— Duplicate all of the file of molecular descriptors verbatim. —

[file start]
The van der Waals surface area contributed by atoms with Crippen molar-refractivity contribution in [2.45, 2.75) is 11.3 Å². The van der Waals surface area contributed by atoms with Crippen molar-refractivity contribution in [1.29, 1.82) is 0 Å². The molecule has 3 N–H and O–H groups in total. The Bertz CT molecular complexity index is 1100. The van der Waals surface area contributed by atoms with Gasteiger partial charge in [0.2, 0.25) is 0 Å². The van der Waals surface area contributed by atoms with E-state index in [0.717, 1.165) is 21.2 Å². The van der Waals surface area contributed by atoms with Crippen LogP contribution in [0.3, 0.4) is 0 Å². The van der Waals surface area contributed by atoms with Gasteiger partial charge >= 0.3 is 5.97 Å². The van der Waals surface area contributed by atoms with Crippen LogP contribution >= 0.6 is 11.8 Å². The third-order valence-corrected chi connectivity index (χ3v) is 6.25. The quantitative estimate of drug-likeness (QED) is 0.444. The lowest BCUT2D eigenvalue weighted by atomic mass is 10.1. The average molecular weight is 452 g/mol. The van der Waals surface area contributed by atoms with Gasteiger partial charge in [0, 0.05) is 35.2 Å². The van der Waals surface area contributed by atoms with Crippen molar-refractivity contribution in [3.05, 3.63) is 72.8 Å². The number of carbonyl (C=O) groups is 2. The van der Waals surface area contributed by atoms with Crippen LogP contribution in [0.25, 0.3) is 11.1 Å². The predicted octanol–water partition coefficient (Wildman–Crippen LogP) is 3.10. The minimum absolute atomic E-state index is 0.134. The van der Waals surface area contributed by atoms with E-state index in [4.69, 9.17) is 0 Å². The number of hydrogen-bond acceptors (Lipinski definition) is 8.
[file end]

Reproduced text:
The van der Waals surface area contributed by atoms with Crippen molar-refractivity contribution in [2.45, 2.75) is 11.3 Å². The van der Waals surface area contributed by atoms with Crippen molar-refractivity contribution in [1.29, 1.82) is 0 Å². The molecule has 3 N–H and O–H groups in total. The Bertz CT molecular complexity index is 1100. The van der Waals surface area contributed by atoms with Gasteiger partial charge in [0.2, 0.25) is 0 Å². The van der Waals surface area contributed by atoms with E-state index in [0.717, 1.165) is 21.2 Å². The van der Waals surface area contributed by atoms with Crippen LogP contribution in [0.3, 0.4) is 0 Å². The van der Waals surface area contributed by atoms with Gasteiger partial charge >= 0.3 is 5.97 Å². The van der Waals surface area contributed by atoms with Crippen LogP contribution >= 0.6 is 11.8 Å². The third-order valence-corrected chi connectivity index (χ3v) is 6.25. The quantitative estimate of drug-likeness (QED) is 0.444. The lowest BCUT2D eigenvalue weighted by atomic mass is 10.1. The average molecular weight is 452 g/mol. The van der Waals surface area contributed by atoms with Gasteiger partial charge in [0, 0.05) is 35.2 Å². The van der Waals surface area contributed by atoms with Crippen molar-refractivity contribution in [3.05, 3.63) is 72.8 Å². The number of carbonyl (C=O) groups is 2. The van der Waals surface area contributed by atoms with Crippen LogP contribution in [0.25, 0.3) is 11.1 Å². The predicted octanol–water partition coefficient (Wildman–Crippen LogP) is 3.10. The minimum absolute atomic E-state index is 0.134. The van der Waals surface area contributed by atoms with E-state index in [4.69, 9.17) is 0 Å². The number of hydrogen-bond acceptors (Lipinski definition) is 8.